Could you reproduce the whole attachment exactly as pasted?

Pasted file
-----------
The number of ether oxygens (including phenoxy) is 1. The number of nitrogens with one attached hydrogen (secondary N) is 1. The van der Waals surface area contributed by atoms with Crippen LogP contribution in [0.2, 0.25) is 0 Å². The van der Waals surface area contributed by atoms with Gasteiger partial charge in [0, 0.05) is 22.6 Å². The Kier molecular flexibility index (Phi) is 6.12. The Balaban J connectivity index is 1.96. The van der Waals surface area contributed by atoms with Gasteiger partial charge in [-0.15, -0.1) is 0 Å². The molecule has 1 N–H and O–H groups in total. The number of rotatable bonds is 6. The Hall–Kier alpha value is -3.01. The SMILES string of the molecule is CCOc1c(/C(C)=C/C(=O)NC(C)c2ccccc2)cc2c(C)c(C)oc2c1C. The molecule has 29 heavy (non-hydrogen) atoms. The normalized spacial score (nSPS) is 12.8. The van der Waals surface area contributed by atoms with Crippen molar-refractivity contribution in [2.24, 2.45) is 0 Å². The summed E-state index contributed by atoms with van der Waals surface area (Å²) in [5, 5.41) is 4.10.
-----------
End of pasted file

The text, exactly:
The number of ether oxygens (including phenoxy) is 1. The number of nitrogens with one attached hydrogen (secondary N) is 1. The van der Waals surface area contributed by atoms with Crippen LogP contribution in [0.2, 0.25) is 0 Å². The van der Waals surface area contributed by atoms with Gasteiger partial charge in [0, 0.05) is 22.6 Å². The Kier molecular flexibility index (Phi) is 6.12. The Balaban J connectivity index is 1.96. The van der Waals surface area contributed by atoms with Gasteiger partial charge in [-0.15, -0.1) is 0 Å². The molecule has 1 N–H and O–H groups in total. The number of rotatable bonds is 6. The Hall–Kier alpha value is -3.01. The SMILES string of the molecule is CCOc1c(/C(C)=C/C(=O)NC(C)c2ccccc2)cc2c(C)c(C)oc2c1C. The molecule has 29 heavy (non-hydrogen) atoms. The normalized spacial score (nSPS) is 12.8. The van der Waals surface area contributed by atoms with Crippen molar-refractivity contribution in [2.24, 2.45) is 0 Å². The summed E-state index contributed by atoms with van der Waals surface area (Å²) in [5, 5.41) is 4.10.